1850 — approx. 100 enslaved (Federal Census for Forsyth County — includes outlying farms and industry)
1860 — approx. 160 enslaved (Federal Census for Forsyth County — includes outlying farms and industry; if exclude farms but keep Fries mill, total is ~136)
Slave Dwellings identified:
The research files are being created to address this question. There is speculation only at this point. The 1860 Federal Census for Forsyth County Slave Schedule included the enumeration of “slave house” by owner (approximately 35-40 slave houses counted in Salem). What is counted as a “slave house” by the census taker may likely have been a building with another primary use (wash house, kitchen, etc.). Here is the current speculation:
- Girls Boarding School (Lot 14). Depending on time period, enslaved may have lived in Inspectors house, then later perhaps in the ca. 1815 Wash House behind the boarding school, and/or perhaps in the boarding school building.
- Single Sisters House (Lot 15). Enslaved Single Sister Anna Maria Samuel lived in the Single Sisters House beginning in 1793; a kitchen (ca. 1790?) at the rear of the house may have housed enslaved and free Black workers during ante-bellum period.
- Traugott Leinbach — Traugott Leinbach House (Lot 22). The 1827 wash house may have served as slave dwelling. [slave house enumerated in 1860 Slave Schedule]
- Jacob Reich — Ebert-Reich House (Lot 24). The 1815 coppersmith shop may have housed enslaved or the semi-detached kitchen that may have been an earlier wash house from 1843. [slave house enumerated in 1860 Slave Schedule]
- Inspector’s House (Lot 29). Early enslaved probably lived in the house, after 1823 perhaps enslaved lived in the 1811 “extra living building” located west of the house which converted to a laundry in 1823 (it had housed a widow who worked at the Boys School). There were several other outbuildings on the lot.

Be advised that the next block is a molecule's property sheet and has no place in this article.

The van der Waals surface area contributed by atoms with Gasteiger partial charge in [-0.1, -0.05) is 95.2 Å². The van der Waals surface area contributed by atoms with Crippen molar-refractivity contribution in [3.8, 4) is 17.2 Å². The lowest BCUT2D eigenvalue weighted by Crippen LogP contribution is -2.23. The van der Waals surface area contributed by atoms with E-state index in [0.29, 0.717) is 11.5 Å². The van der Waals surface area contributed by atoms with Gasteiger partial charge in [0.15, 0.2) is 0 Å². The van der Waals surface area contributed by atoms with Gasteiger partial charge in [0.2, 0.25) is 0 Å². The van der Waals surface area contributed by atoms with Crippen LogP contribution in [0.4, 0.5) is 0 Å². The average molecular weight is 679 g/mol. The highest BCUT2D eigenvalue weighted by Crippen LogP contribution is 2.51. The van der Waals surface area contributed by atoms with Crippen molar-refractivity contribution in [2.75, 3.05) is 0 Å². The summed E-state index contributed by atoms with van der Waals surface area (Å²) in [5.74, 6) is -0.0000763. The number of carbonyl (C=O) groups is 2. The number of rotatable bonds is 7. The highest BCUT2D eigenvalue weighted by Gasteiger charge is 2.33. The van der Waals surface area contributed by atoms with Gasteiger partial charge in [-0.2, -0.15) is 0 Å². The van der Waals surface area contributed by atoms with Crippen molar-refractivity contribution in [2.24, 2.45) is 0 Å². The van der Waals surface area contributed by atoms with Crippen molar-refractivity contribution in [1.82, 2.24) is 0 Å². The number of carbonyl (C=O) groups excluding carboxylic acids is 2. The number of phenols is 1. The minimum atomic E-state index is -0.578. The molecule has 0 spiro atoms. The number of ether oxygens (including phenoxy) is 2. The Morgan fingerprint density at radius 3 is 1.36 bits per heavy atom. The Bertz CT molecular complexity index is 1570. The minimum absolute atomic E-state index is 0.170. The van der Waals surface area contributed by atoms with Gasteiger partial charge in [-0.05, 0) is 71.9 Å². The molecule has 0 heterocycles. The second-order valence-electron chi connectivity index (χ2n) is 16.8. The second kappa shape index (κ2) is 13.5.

- Adam Butner — Butner House and Hat Shop (Lot 32). If the outbuilding with chimney at the rear of the yard was built by 1830, it likely housed enslaved.
- Edward Belo — Belo House (Lot 35,36). Enslaved could have lived on 3rd floor of house with other workers. Detached dwelling east of the main house may have been for enslaved. Also brick kitchen against the east wall of the main house could have housed enslaved. [slave house enumerated in1860 Slave Schedule]
- John Christian Blum and son Levi Blum — Blum House (Lot 67). Early enslaved likely lived in the house, and by 1823 likely lived in the detached kitchen built that year. [slave house enumerated in 1860 Slave Schedule]
- George Voltz — Volz House (Lot 96). Enslaved likely lived in the gunshops on the lot. First gunshop built in 1822, second shop with addition in 1831, which also housed Voltz family after 1854. [slave house enumerated in 1860 Slave Schedule]
- Timothy Vogler — Vogler House and Gunshop (Lot 98). A detached frame building with chimney east of the main house may have served as a slave house. [slave house enumerated in 1860 Slave Schedule]